Small section? No sunlight? Difficult access? Just can’t be bothered? Shrinking backyards and the Kiwi desire to build big houses leaves little space for an immaculate lawn. Why spend your time tending to a lawn when you can put down artificial grass instead?
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Artificial lawns have come a long way from the flat, green turf you saw in the backyard of The Brady Bunch house. Now it can look like the real deal and is available in different colours and lengths from a close-cropped bowling green to a longer, roughly 40mm high lawn. It probably still won’t fool anybody as it’ll always look healthier and brighter in comparison to other lawns nearby, especially at the end of a long, hot summer.
You can go down the DIY path for installation, but it’s not as simple as rolling out a green carpet over the top of your old lawn. The key to installing it correctly is having a stable and level base.
If you’re replacing an existing lawn, you’ll need to break out the shovel and dig down at least 60mm over the whole area before filling, levelling and compacting some gravel. This gives the new turf a base that won’t sink when it rains and will last for years.
Tip: Ideally you’ll have long, straight edges, such as planter boxes, pavers or a fence, to lay the lawn up against. Otherwise you’ll be left with a ragged-looking finish.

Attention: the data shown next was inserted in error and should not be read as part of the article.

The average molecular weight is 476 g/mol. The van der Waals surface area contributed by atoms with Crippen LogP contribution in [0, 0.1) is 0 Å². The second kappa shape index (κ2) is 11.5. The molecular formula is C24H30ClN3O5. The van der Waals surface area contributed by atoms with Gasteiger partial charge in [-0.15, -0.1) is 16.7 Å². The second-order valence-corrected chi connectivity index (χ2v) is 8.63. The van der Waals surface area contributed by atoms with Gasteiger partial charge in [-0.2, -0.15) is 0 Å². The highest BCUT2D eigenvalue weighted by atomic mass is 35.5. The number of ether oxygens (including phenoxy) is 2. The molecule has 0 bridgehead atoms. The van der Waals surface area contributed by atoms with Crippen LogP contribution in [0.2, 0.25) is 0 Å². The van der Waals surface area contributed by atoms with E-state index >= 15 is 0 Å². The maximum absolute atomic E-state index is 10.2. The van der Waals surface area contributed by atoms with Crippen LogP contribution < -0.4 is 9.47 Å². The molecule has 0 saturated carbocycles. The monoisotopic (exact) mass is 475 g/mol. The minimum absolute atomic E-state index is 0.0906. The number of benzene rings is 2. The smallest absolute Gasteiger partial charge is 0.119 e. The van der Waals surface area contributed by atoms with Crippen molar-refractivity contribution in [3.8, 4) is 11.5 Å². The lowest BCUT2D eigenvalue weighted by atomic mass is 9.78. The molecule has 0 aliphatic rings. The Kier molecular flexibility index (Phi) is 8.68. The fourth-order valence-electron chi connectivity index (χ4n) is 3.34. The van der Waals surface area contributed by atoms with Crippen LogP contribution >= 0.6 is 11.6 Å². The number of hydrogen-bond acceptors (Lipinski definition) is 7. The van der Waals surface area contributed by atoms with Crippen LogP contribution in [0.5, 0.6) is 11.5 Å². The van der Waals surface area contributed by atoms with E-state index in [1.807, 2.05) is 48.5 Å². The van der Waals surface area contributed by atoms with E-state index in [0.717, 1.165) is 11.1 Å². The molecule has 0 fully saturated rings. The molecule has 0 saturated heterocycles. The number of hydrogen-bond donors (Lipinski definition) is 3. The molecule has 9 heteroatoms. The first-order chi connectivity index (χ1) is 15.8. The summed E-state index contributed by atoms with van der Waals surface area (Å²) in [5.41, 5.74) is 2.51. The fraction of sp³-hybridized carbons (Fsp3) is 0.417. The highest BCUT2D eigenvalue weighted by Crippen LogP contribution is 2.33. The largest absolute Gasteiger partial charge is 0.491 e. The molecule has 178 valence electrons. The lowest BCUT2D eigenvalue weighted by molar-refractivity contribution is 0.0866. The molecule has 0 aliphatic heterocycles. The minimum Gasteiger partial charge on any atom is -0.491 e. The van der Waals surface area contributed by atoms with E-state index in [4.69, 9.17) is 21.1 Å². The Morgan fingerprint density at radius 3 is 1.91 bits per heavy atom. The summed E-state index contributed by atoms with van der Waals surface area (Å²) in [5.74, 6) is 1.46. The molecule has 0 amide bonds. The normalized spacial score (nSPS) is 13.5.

Laying and compacting gravel to achieve a level finish is not as easy as it sounds, and will probably be the trickiest part of your installation – using string lines will be a big help.
Putting down your “grass” is the easy part, but it requires an eye for detail. You can get 1.8m to 2m wide lengths of it in hardware stores for as little as $20/m.
Roll out the lengths next to each other and join them up using adhesive tape underneath. This part is fiddly, so take your time (or get someone else in to give another eye on operations) as any creases or gaps between sheets will stick and ruin the overall natural look.
Once laid out, trim the edges as neatly as possible using a sturdy craft knife. After pinning everything down, throw down some sand, which adds weight to the lawn so it can’t be picked up in the wind. Then, after brushing it in, you’ll have a perfect-looking lawn that never needs mowing.
If DIY isn’t in your DNA then you can always get a professional in to do it for you. What you’ll pay depends on several factors such as the turf you choose, access to your property and the local market.
You can expect to pay at least $120/m² and costs will climb from there. Make sure to get a few different quotes, check the company’s installation process and ask for referrals from past jobs so you can check out their handiwork. There are different schools of thought as to how deep you need to lay the base and this impacts the overall cost – the deeper the base, the higher the price.
There are still a few things you’ll need to do to maintain your new artificial lawn. Over time with weather and foot traffic you can expect the “grass” strands to flatten out, and there’s the chance sand can move from high-wear areas.
You can take care of this by:
The occasional weed can still sprout from the sand – just pluck them out when they appear.
By James le Page
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